St. Augustine offered a powerful image: “the present is a window through which the future leaps into the past.” The present is only a split second, the future is a blur hurtling toward us, the past is a great pile of events under the window. The past events are what we study: every library has a thousand histories for every futuristic book on its shelves. But isn’t the future also there, in those histories of the past? What has been predicted has happened or not. It seems to me that most of it has not. And most of what has happened was not predicted by anyone. For example, all the great technological advances caught us by surprise, from the phonograph to the motion picture to penicillin to the airplane to the computer. And much that has gone wrong was also surprising, like the decline of the two–parent, single–worker family.

There is, I think, something to learn from these futures that have come and those that have not. Lesson one is that the Utopians have been more right than wrong. There has been a trend toward social progress at least, as we can see by looking at the big pictures of life century by century. For example the nineteenth century world of monarchies, exploited workers, colonialism, abuse of women, and illiteracy has been universally condemned and in many regions is already superseded. Lesson two is that the future, like the past, walks in long steps. There are cycles, generations, and patterns that will occur as they always have. In nations everywhere, growing middle class sectors will impose their demands for better education of their children, for better governments, for peaceful solutions.

A third lesson the future has given us is that trends collapse and reverse unpredictably. Fremont Rider alarmed librarians in 1944 with his discovery that library collections were doubling every 16 years; and there were similar doublings found in other phenomena. But doubling of collections and other entities seems to stop at a certain point, fortunately, as diverse factors act upon it. That is a small illustration of the larger theme that worst–case projections tend to encounter wild cards and lose their destructive potency. (The U.S. and U.S.S.R. never went to war, inevitable as it seemed to analysts of the 1950s. Looking further back, the world did not end as widely expected in the year 1000.)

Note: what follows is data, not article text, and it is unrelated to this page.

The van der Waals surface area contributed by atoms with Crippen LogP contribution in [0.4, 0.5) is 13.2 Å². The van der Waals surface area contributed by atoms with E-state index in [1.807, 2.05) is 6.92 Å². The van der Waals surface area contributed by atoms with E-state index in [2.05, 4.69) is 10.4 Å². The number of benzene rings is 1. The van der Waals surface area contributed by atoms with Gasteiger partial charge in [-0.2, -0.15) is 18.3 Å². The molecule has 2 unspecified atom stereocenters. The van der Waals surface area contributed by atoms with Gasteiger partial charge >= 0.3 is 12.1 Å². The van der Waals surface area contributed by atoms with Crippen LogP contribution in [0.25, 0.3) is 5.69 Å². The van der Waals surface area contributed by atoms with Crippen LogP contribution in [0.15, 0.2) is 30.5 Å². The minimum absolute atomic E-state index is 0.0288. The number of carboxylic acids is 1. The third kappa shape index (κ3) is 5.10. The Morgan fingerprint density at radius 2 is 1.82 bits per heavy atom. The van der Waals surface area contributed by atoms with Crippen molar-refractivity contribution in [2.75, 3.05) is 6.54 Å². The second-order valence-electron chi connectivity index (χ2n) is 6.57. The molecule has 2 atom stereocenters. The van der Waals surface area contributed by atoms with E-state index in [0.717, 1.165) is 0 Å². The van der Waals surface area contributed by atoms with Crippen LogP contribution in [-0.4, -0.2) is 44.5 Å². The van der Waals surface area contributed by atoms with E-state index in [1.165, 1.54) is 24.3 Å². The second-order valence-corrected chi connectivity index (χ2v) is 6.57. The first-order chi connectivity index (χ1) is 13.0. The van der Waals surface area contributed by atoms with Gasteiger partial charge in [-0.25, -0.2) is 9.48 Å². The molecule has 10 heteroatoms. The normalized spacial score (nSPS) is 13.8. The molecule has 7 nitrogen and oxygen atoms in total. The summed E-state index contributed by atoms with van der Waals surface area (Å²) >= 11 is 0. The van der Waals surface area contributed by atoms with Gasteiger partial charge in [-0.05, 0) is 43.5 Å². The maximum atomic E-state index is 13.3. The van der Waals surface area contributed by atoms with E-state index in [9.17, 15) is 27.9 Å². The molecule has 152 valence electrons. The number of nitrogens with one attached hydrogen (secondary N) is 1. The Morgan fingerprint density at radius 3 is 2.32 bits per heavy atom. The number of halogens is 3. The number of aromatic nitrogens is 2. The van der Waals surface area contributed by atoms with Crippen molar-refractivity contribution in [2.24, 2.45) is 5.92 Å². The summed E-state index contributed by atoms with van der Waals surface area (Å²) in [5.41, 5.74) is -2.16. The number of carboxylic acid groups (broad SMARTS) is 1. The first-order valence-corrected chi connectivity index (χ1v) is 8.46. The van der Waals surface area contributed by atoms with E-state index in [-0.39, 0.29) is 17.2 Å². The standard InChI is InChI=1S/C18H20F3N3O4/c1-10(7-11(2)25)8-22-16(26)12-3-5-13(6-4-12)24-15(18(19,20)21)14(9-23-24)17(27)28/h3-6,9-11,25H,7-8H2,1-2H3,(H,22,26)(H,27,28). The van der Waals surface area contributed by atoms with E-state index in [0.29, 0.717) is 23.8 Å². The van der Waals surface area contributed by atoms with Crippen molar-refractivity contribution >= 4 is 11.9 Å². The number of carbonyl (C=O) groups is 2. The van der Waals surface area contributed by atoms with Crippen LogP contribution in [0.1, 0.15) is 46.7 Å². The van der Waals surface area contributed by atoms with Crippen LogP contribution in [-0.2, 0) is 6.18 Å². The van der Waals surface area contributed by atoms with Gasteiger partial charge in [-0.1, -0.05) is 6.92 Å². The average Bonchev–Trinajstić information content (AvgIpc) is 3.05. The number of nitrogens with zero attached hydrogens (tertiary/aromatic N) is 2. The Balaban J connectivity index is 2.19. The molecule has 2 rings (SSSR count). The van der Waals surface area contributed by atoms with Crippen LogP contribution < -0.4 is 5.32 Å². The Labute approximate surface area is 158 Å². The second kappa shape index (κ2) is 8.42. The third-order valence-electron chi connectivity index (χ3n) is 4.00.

In the futurist book before me I see dismal prognoses everywhere, especially for the less developed segments of the Third World. But I also note that no writer in that book mentions libraries. A fine library is the best rebuttal to the gloomsayers. It holds all the lessons the future has taught, and it has, more than any other social institution, the strength to carry us to the “world of tomorrow” that we want. Libraries do not double in size at a fantastic rate, but they continue to grow in number and in influence. Librarians have already turned a possible bad future (libraries replaced by computer work stations) into a better one (libraries containing computer work stations). Public libraries, as anticipated in Looking Backward, preserve what is best of the old and offer access to the new; they inform and inspire the middle class, the change group in every society. Academic libraries make research possible; special libraries make technology possible and government better. Libraries are dependable but unpredictable: the ultimate wild cards.

I wish I could say there were some library buildings down there in the 1939–2039 Democracity, but I guess there were none. Our profession seems to be always rather invisible, out of sight, behind the theater curtain. But it is behind the curtain that the stage is set.

©1995 Guy A. Marco.